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David Rogers
David Rogers

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The Journey to Arch

As all Arch users began with Ubuntu I guess it is only fair that that is where I started as well. I started watching reviews on GNOME versions and soon came to realize the limitations of a stable distro: You don't get access to the cutting edge packages and features and so I simply had to change to Arch.

Nope it wasn't that simple, in fact I first changed to the 6 month release from Ubuntu which was not an LTS version in order to try out a few of the latest GNOME improvements, I then tried to install docker which is unsupported on any version of ubuntu that is not LTS which makes sense. So I thought to go to the root of the cause.

Debian Bullseye Is the father of all these Ubuntu releases so it must have access to the latest packages right? Well not unless you change the apt repository to the unstable version where you can't not have a package, They must have everything there?
Dependency errors, that's it. You are left with a system of half stable and half unstable, trying to install some of the latest software compiling from github because there is no alternative repository hosting all this custom software except on github.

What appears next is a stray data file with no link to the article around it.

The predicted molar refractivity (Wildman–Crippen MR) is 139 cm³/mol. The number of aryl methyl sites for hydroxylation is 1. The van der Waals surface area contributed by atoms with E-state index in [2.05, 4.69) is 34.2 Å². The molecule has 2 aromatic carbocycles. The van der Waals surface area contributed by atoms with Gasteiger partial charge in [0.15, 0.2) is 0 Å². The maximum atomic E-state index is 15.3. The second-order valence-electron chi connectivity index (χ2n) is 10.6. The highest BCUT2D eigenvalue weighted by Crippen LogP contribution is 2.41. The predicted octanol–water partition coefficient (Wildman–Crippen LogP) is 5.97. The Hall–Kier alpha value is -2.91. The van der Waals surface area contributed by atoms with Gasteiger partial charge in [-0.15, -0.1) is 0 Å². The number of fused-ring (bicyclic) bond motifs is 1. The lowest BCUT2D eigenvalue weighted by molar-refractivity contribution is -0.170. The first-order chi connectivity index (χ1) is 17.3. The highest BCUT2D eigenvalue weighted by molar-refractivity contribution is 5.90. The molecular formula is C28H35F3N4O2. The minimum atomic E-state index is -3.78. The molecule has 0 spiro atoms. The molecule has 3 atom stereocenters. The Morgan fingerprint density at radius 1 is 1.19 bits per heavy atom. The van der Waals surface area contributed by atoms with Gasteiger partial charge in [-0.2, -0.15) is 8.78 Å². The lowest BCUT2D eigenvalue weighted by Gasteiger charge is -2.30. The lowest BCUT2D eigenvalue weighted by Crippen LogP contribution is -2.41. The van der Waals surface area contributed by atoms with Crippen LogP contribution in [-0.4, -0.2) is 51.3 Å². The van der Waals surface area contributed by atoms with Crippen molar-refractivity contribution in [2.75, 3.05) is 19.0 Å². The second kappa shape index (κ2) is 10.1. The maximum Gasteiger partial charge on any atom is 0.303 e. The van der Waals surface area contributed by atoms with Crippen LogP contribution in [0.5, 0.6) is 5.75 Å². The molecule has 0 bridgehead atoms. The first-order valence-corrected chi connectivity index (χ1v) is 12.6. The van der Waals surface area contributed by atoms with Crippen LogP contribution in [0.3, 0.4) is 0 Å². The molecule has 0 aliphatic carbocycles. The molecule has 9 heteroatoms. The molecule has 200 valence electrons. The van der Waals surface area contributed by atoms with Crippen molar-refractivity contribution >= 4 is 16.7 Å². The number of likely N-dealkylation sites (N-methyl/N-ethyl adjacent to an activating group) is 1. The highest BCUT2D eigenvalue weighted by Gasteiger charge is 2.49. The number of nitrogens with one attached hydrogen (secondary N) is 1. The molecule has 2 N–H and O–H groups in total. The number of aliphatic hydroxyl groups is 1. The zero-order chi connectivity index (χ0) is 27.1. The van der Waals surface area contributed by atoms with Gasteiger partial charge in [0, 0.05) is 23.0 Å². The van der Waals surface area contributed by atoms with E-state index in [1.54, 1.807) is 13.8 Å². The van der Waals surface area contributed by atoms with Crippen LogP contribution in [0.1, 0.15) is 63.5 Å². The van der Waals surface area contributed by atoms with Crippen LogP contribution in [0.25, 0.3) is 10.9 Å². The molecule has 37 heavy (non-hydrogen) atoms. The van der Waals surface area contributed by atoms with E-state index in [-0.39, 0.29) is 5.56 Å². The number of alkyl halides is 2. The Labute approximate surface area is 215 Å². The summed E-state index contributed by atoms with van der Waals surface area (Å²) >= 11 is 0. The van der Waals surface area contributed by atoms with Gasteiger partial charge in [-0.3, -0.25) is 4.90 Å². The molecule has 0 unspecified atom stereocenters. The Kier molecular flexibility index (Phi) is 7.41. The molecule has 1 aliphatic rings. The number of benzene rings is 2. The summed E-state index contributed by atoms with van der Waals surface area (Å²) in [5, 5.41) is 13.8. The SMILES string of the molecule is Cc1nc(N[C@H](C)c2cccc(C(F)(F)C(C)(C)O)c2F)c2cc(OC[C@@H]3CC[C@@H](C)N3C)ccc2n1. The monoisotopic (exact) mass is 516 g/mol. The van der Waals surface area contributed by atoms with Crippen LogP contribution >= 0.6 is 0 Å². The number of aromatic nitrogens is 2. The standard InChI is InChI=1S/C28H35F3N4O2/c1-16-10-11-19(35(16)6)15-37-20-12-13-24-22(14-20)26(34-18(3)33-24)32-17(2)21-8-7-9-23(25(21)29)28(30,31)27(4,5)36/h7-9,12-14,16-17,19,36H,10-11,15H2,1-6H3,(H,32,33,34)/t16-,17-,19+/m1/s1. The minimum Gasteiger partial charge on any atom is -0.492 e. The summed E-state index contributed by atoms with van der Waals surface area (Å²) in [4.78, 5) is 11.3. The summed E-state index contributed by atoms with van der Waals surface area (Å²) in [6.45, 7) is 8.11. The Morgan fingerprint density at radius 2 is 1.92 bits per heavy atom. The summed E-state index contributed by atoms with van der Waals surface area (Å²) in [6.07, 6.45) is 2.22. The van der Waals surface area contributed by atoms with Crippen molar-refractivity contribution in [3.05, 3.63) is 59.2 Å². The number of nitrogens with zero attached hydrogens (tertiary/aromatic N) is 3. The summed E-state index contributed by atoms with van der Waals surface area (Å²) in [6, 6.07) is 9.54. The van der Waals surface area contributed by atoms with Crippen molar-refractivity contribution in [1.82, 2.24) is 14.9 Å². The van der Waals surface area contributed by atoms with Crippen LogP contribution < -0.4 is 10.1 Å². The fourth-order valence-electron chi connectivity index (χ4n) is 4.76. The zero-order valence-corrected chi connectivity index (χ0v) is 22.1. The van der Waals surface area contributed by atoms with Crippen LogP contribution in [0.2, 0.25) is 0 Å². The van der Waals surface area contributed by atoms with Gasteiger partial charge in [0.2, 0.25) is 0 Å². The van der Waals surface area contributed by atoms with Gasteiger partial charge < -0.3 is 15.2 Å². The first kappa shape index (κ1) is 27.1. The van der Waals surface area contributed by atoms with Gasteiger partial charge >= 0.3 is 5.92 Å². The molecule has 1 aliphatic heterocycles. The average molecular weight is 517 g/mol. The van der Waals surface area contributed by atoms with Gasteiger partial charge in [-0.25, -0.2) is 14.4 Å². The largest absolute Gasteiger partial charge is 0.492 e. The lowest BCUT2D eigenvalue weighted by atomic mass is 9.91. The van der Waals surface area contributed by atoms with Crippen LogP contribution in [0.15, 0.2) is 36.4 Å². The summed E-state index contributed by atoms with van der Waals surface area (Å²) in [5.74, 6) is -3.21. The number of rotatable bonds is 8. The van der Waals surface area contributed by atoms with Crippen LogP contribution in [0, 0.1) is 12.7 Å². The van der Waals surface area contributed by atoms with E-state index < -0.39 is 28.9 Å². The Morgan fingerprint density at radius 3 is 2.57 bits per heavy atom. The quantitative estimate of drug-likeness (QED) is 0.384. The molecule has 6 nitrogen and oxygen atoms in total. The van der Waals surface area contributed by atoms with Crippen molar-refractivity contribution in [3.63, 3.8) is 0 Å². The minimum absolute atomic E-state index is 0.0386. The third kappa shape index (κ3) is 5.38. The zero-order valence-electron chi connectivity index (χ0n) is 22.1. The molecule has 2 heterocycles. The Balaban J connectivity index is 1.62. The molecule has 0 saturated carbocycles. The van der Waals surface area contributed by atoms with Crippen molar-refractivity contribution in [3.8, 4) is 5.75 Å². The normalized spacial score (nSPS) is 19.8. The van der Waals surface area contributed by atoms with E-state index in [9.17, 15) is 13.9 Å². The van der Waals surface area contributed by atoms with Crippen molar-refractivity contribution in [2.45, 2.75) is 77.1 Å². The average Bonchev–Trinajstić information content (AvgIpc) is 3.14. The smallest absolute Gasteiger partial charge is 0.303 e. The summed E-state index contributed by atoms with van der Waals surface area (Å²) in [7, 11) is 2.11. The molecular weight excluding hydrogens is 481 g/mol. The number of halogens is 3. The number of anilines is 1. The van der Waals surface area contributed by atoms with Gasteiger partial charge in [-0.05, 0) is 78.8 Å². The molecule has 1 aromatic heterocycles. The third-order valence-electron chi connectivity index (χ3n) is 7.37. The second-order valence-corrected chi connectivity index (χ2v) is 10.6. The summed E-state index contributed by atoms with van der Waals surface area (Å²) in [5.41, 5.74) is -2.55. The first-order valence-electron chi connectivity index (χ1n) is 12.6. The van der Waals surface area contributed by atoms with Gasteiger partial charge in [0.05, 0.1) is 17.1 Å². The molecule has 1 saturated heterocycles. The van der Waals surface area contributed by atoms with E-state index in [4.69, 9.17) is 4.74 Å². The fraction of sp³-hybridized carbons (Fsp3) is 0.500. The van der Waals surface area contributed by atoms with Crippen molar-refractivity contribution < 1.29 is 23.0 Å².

I had been flirting with the idea of moving to Arch as well, looking in the mirror and telling myself I am a hardcore Linux user. So.... I have the bright idea of dual booting Arch and Debian. I had installed Arch on a virtual machine so I thought I was ready but a slight lack of judgement and understanding on my part whilst installing Debian was that I chose to go with Logical Volume Management which I still don't know what it does so my Debian installation was in a boot loop after seeing that the size of the LVM and available size on the partitition were different.
Well S**t.

As much as I told myself I was a hardcore Linux user it seemed an opportune time to live up to it so Arch it is - although it wasn't really a choice, it was now the only bootable ISO image I had on hand. I installed Arch 3 times that day, GRUB couldn't figure out where and to be honest neither could I.

After successfully installing Arch I went about getting back all my settings which at this stage were no longer dependent on GNOME because as a hardcore Linux user it has to be a window manager, and so after pulling all my dotfiles and configuring everything again, finding some packages was such a breeze after learning the dirty secrets of the Arch User Repository and so rarely had to compile untested github code

For some of us looking for the bleeding edge we all start with a user friendly distro but after changing so many times to try and get the latest and greatest software I guess the only constant is change and as Arch is always changing I hope that that will keep me away from distro hopping.

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